History of Western Australia

The human history of Western Australia commenced between 40,000 and 60,000 years ago with the arrival of Indigenous Australians on the north-west coast. The first inhabitants expanded the range of their settlement to the east and south of the continent. The first recorded European contact was in 1616, when Dutch explorer Dirk Hartog landed on the west coast. Although many expeditions visited the coast during the next 200 years, there was no lasting attempt at establishment of a permanent settlement. Most of the explorers of this period concluded that the apparent lack of water and fertile soil made the region unsuitable for colonisation.

In 1826, the first British military outpost was established at King George Sound. This was followed by the establishment of the Swan River Colony in 1829, with townsites at Fremantle and Perth - later to become the state's capital. The harsh conditions faced by the settlers resulted in population growth being minimal until the discovery of gold in the 1880s. Since the gold rush, the population of the state has risen steadily, with substantial growth in the period since World War II.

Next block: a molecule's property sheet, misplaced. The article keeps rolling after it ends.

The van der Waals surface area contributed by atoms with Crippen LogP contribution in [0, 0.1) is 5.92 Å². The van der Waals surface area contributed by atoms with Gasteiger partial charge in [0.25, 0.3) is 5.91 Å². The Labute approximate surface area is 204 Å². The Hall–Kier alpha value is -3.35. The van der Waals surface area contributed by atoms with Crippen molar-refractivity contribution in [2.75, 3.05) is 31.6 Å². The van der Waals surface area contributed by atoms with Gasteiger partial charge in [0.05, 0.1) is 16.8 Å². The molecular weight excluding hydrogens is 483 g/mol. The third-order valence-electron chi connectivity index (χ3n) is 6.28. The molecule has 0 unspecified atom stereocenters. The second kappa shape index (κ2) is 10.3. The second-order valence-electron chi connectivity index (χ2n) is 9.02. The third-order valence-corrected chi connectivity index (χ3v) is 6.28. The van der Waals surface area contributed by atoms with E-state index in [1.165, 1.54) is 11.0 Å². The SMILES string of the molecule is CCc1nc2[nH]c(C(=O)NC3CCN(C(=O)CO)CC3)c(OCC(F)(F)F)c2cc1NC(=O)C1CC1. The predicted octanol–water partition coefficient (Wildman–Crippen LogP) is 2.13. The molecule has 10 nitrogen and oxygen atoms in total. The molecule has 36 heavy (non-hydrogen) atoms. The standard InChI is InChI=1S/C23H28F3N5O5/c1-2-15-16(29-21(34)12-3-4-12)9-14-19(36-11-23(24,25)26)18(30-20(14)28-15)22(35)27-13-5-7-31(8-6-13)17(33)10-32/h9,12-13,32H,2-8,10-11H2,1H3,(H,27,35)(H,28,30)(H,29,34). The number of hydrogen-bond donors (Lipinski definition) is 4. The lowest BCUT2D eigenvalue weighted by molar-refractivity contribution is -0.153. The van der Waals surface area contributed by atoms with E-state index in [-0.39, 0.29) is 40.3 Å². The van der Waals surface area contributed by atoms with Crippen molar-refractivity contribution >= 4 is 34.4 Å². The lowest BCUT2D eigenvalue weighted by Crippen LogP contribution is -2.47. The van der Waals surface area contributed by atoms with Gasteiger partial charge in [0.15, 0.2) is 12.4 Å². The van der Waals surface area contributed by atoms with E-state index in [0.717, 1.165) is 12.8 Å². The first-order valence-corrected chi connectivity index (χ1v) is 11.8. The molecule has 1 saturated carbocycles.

Western Australia gained the right of self-government in 1890, and joined with the five other states to form the Commonwealth of Australia in 1901. The desire of Western Australians to revert to complete self-governance, separate from the Commonwealth, culminated in 1933 with a successful referendum for secession. The results of the referendum were ignored by the British parliament, however.

Read more about History Of Western AustraliaAboriginal Settlement, Early Visits By Europeans, British Colony, State of Australia

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History Of Western Australia - State of Australia - Major Events Since 1945
1947 Western Australia enters the country's domestic cricket competition, the Sheffield Shield ... Though Western Australia only entered on a probationary basis, it managed to win the shield in its first season. 1949 The worst aircraft accident in Western Australia occurred when the Douglas DC-3 Fitzroy crashed after take-off from Guildford aerodrome, killing all 18 people on board ...

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